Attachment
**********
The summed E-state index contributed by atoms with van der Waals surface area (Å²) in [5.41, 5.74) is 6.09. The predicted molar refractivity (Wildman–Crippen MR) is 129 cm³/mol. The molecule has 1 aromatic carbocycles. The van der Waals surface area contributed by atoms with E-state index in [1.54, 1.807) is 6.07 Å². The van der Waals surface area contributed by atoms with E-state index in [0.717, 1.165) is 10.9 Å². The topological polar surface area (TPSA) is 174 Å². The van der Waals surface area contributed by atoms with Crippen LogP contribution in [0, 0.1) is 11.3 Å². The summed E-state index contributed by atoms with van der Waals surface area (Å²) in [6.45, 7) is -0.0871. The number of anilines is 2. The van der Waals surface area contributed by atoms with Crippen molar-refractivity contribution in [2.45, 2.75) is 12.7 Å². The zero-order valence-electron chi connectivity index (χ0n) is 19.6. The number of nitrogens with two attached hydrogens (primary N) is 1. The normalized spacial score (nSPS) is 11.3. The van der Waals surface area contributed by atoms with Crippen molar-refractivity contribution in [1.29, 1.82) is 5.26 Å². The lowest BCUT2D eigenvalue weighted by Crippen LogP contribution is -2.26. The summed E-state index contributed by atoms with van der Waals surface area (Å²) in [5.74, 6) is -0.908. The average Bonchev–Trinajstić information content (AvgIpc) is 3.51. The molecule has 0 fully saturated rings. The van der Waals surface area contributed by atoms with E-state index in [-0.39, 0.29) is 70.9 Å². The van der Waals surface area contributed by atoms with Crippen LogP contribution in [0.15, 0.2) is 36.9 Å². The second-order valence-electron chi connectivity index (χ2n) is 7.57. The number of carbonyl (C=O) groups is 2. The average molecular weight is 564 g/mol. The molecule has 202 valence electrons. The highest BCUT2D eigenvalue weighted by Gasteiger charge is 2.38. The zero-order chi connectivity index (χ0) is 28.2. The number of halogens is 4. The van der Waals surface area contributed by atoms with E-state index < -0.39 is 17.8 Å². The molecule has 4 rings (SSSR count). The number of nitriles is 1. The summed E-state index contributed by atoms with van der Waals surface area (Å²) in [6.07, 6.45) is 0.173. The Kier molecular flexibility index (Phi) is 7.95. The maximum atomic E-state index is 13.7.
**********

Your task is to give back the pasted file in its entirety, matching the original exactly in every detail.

The summed E-state index contributed by atoms with van der Waals surface area (Å²) in [5.41, 5.74) is 6.09. The predicted molar refractivity (Wildman–Crippen MR) is 129 cm³/mol. The molecule has 1 aromatic carbocycles. The van der Waals surface area contributed by atoms with E-state index in [1.54, 1.807) is 6.07 Å². The van der Waals surface area contributed by atoms with E-state index in [0.717, 1.165) is 10.9 Å². The topological polar surface area (TPSA) is 174 Å². The van der Waals surface area contributed by atoms with Crippen LogP contribution in [0, 0.1) is 11.3 Å². The summed E-state index contributed by atoms with van der Waals surface area (Å²) in [6.45, 7) is -0.0871. The number of anilines is 2. The van der Waals surface area contributed by atoms with Crippen molar-refractivity contribution in [2.45, 2.75) is 12.7 Å². The zero-order valence-electron chi connectivity index (χ0n) is 19.6. The number of nitrogens with two attached hydrogens (primary N) is 1. The normalized spacial score (nSPS) is 11.3. The van der Waals surface area contributed by atoms with Crippen molar-refractivity contribution in [1.29, 1.82) is 5.26 Å². The lowest BCUT2D eigenvalue weighted by Crippen LogP contribution is -2.26. The summed E-state index contributed by atoms with van der Waals surface area (Å²) in [5.74, 6) is -0.908. The average Bonchev–Trinajstić information content (AvgIpc) is 3.51. The molecule has 0 fully saturated rings. The van der Waals surface area contributed by atoms with E-state index in [-0.39, 0.29) is 70.9 Å². The van der Waals surface area contributed by atoms with Crippen LogP contribution in [0.15, 0.2) is 36.9 Å². The second-order valence-electron chi connectivity index (χ2n) is 7.57. The number of carbonyl (C=O) groups is 2. The average molecular weight is 564 g/mol. The molecule has 202 valence electrons. The highest BCUT2D eigenvalue weighted by Gasteiger charge is 2.38. The zero-order chi connectivity index (χ0) is 28.2. The number of halogens is 4. The van der Waals surface area contributed by atoms with E-state index < -0.39 is 17.8 Å². The molecule has 4 rings (SSSR count). The number of nitriles is 1. The summed E-state index contributed by atoms with van der Waals surface area (Å²) in [6.07, 6.45) is 0.173. The Kier molecular flexibility index (Phi) is 7.95. The maximum atomic E-state index is 13.7.